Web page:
> safety chains, burned out headlights , class
> lights, plus many more.
>
>  



Date: 10/17/16 19:14
Re: "I don't own a bolt of this....."
Author: TAW

roustabout Wrote:
-------------------------------------------------------
> Once upon a time, I took over a train from a crew,
> the inbound hogger said all six units were on
> line.  I turned on the rear headlight and walked
> through the power and found the rear headlight was
> not on.  Walked up on the outside, found the MU
> cable between the third and fourth unit plugged
> into the dummy receptacle.  I mentioned it to
> that hogger the next day and he said he had
> wondered why he needed air going down the hill
> with 6 units and not many cars. Maybe he learned
> something...

Maybe he was related to this guy? http://www.trainorders.com/discussion/read.php?11,1045490,1045490#1045490

TAW



Date: 10/18/16 07:39
Re: "I don't own a bolt of this....."
Author: Cabhop

I remember changing out and in response to "how's things" the in bound engineer said "you've got and damn good Mars light and a a hell of whistle, the rest is a piece of s_ _ t!

Pat



Date: 10/18/16 10:22
Re: "I don't own a bolt of this....."
Author: tehachcond

   I remember one time at Yuma, we relieved an old-head Tucson crew who said they'd picked up a unit at Wellton, and placed it second out in the consist for some reason.  "Good outfit," we were told.
   Away we went with everything seemingly in good shape.  The first time my engineer used the air coming into Ferrum, we got a smashing run-in!.  The engineer said, "somethings screwed up.  I did bail the jam.'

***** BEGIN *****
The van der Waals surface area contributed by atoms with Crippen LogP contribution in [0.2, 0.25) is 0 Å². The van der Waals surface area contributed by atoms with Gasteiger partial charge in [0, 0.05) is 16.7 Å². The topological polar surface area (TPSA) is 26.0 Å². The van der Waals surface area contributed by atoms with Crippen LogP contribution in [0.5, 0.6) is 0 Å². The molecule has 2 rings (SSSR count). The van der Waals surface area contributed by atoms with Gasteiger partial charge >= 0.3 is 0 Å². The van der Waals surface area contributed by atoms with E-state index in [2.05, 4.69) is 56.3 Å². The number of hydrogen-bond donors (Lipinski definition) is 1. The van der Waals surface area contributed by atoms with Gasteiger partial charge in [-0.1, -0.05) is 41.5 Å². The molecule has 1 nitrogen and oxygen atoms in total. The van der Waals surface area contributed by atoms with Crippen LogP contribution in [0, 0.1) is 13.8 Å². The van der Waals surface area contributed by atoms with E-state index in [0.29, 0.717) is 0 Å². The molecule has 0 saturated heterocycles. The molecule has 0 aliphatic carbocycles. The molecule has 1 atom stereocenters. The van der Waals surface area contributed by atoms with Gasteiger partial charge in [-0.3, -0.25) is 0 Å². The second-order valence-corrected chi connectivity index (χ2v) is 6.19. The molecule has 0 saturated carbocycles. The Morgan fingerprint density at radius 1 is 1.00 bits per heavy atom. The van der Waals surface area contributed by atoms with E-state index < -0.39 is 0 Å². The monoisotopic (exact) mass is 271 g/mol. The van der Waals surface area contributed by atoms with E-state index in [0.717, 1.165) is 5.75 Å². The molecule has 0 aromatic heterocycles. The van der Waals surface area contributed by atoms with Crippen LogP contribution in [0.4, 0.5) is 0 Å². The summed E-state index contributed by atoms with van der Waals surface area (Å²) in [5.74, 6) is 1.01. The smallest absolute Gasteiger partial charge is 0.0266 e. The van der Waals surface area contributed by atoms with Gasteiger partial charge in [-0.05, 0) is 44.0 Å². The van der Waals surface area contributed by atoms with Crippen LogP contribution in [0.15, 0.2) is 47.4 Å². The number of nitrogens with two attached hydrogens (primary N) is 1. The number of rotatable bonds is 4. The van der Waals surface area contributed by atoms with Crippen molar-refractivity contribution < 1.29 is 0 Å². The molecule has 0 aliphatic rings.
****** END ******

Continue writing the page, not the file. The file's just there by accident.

We came to a stop, and I found that the other crew in picking up the unit had crossed the actuator and application and release hoses.  So much for a good power air test!  We corrected this state of affairs, and continued without further incident.
   In all fairness, I imagine us Colton/LA guys left them a few packages too.

Brian Black
Castle Rock, CO
 



Date: 10/18/16 20:12
Re: "I don't own a bolt of this....."
Author: sphogger

It wasn't necessarily a matter of indifference, there were a few that thought it good sport to set you up with a nightmare train.  "Good outfit".  Get on to find full service application on the heavy grade with 50psi on the rear, one unit working out of 3, dynamiter, no speedometer and a cab full of cigarette smoke.  Lol.  Of course on the SP we made do with what we had.  Some folks didn't trust anyone insisting on making their own inspection when changing crews.

Nudge - probably the same GE unit I nearly ruined a down vest on trying to get the beets over the road.  Ran enough to get up to 8-10 mph then died.  The little GP-9 (might have been an SD) coupled to it couldn't keep us going south,  I think we died somewhere around McKay.  Typical railroad, keep cycling the junk back and forth.  Willian Finnegan ("Barbarian Days, A Surfing Life",  writer for the The New Yorker) was working those jobs back in his time with SP.  

Sphogger



Date: 10/20/16 15:13
Re: "I don't own a bolt of this....."
Author: hogheaded

This story was told to me in my Tucumcari brakeman days in the early '80's by a known-liar hoghead: He claimed that one day after his train rolled into town off the Cotton Rock, the engineer that he was to relieve leisurely climbed down from the cab and reported "everything works", to which my buddy says he responded, "Even the unit back there that's on fire?" The Cotton Rock E cooly responded without lifting an eyebrow, "Yep, for the time being."

It only seems like a lie the first time you read it.

EO



Date: 10/20/16 15:34
Re: "I don't own a bolt of this....."
Author: TAW

hogheaded Wrote:
-------------------------------------------------------
> This story was told to me in my Tucumcari brakeman
> days in the early '80's by a known-liar hoghead:
> He claimed that one day after his train rolled
> into town off the Cotton Rock, the engineer that
> he was to relieve leisurely climbed down from the
> cab and reported "everything works", to which my
> buddy says he responded, "Even the unit back there
> that's on fire?" The Cotton Rock E cooly responded
> without lifting an eyebrow, "Yep, for the time
> being."
>
> It only seems like a lie the first time you read
> it.
>

Having experienced something similar three times (twice with a locomotive and once with a flat car of lumber in the middle of a 20 car train), I find it entirely believable.

TAW